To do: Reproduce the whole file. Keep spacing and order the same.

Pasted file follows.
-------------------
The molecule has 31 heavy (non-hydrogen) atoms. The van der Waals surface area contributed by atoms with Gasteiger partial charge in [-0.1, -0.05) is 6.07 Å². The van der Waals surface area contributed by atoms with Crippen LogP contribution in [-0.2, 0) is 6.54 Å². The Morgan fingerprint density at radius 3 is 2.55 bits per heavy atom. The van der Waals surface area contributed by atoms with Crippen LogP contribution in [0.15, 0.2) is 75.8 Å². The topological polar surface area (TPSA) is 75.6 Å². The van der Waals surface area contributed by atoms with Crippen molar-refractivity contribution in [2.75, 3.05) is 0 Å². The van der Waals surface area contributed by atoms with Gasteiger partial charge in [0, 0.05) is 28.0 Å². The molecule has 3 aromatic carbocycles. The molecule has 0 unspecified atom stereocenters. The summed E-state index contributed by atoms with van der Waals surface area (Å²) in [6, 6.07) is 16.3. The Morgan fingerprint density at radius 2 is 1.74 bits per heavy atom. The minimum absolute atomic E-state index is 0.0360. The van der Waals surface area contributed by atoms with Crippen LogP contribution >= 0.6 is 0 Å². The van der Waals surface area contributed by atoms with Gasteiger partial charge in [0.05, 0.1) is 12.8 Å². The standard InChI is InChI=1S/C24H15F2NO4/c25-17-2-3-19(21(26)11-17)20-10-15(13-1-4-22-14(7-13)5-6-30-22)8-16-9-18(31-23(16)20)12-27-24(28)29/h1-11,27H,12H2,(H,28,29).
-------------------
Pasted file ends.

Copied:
The molecule has 31 heavy (non-hydrogen) atoms. The van der Waals surface area contributed by atoms with Gasteiger partial charge in [-0.1, -0.05) is 6.07 Å². The van der Waals surface area contributed by atoms with Crippen LogP contribution in [-0.2, 0) is 6.54 Å². The Morgan fingerprint density at radius 3 is 2.55 bits per heavy atom. The van der Waals surface area contributed by atoms with Crippen LogP contribution in [0.15, 0.2) is 75.8 Å². The topological polar surface area (TPSA) is 75.6 Å². The van der Waals surface area contributed by atoms with Crippen molar-refractivity contribution in [2.75, 3.05) is 0 Å². The van der Waals surface area contributed by atoms with Gasteiger partial charge in [0, 0.05) is 28.0 Å². The molecule has 3 aromatic carbocycles. The molecule has 0 unspecified atom stereocenters. The summed E-state index contributed by atoms with van der Waals surface area (Å²) in [6, 6.07) is 16.3. The Morgan fingerprint density at radius 2 is 1.74 bits per heavy atom. The minimum absolute atomic E-state index is 0.0360. The van der Waals surface area contributed by atoms with Crippen LogP contribution >= 0.6 is 0 Å². The van der Waals surface area contributed by atoms with Gasteiger partial charge in [0.05, 0.1) is 12.8 Å². The standard InChI is InChI=1S/C24H15F2NO4/c25-17-2-3-19(21(26)11-17)20-10-15(13-1-4-22-14(7-13)5-6-30-22)8-16-9-18(31-23(16)20)12-27-24(28)29/h1-11,27H,12H2,(H,28,29).